Autumn Leaf Peeping in Virginia’s Shenandoah National Park

Enjoying the view from atop Stony Man in Shenandoah National Park. (photo credit: Katherine Rodeghier, c 2012)

We’re nearing the end of an enjoyable family outing motoring along Skyline Drive in Shenandoah National Park when my husband decides it’s time for a break. He pulls into Skyland Resort, orders a beer in the Mountain Taproom and positions himself in front of the TV. It’s October and his favorite baseball team is in the playoffs.

But for my daughter and me, October isn’t about baseball, it’s about autumn colors — those precious few days of the year when the forest turns into a riot of reds and golds. We’re in one of the best places in the U.S. to see this annual show and right now it’s at its peak. We leave the baseball fan to his game and drive down the road intent on seeing as much as we can before dark. At the next trailhead we park and set off on Stony Man Trail. An easy mile and a half, it gives us just enough time to make a circuit before sunset.

In Your Bucket Because . . .
• You want to travel one of America’s great scenic highways at the peak of fall foliage season.
• You want a taste of the wilderness without being too far from an urban area.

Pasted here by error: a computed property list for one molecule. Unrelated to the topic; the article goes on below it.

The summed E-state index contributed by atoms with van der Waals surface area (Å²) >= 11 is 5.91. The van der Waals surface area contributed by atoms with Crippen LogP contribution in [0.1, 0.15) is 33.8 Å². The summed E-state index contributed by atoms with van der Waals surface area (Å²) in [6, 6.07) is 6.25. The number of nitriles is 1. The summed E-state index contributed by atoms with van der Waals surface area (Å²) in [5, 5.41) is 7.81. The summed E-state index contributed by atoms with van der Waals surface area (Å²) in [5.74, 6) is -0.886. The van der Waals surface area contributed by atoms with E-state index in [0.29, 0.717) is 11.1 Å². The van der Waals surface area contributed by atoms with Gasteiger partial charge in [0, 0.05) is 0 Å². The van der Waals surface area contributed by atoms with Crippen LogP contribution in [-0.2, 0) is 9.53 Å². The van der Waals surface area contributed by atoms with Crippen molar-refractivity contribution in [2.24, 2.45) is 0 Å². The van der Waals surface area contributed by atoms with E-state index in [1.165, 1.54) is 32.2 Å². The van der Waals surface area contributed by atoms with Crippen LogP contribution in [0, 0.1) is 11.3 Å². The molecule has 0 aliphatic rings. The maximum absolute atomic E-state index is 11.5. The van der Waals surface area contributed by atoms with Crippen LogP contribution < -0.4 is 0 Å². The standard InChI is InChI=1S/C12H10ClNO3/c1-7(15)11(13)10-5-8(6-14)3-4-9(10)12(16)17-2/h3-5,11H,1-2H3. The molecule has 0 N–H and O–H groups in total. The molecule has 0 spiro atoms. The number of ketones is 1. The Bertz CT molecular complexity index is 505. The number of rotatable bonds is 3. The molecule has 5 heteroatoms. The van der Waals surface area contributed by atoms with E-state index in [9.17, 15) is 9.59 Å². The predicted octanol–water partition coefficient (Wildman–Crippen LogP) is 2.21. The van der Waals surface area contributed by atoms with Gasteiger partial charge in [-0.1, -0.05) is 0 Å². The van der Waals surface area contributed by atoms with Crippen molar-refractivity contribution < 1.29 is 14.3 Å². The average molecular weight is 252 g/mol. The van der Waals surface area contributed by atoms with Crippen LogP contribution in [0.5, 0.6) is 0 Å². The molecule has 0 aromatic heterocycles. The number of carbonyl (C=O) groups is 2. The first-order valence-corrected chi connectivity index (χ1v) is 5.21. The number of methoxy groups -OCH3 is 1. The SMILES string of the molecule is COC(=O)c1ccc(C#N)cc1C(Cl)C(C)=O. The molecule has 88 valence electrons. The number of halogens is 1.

• Good for those who love fall weather and leisurely drives through autumn scenery.

We pass clusters of oak trees, replacements for the old oaks cut in 19th-century sawmills and the American chestnuts wiped out by disease in the 1930s. Soon the vegetation is behind us and we emerge onto a rocky outcropping with a jaw-dropping view of the Shenandoah Valley to the west. From below, Stony Man resembles the face of a bearded man. We’re standing on his forehead. Mountain ridges rise and fall in the distance, their flanks ablaze with fall colors burnished by the sun hanging low on the horizon. A breeze picks up and ravens ride thermals at eye level. To the right Skyline Drive snakes off into the distance, a ribbon of pavement spooling out on the top of the ridge.

Returning to the Taproom, we chide my husband for what he missed. We got the better deal at the end of the day. His team lost — again.

Taking an autumn road trip on Skyline Drive in Shenandoah National Park. (photo credit: Katherine Rodeghier, c 2012)

Motoring Along Skyline Drive

Skyline Drive travels 105 miles through Shenandoah National Park from Front Royal, Virginia, in the north to the Rockfish Gap entrance near Waynesboro, Virginia, in the south. Long and skinny, the park measures just six miles across at its widest point with hiking trails, picnic areas and campgrounds spinning off Skyline Drive. About 1.2 million visitors come here a year, many for the fall colors. With 75 pullouts for scenic views and a 35 mph speed limit, the drive on this National Scenic Byway can take the better part of a day. Mileposts along the way help judge the distance and locate points of interest.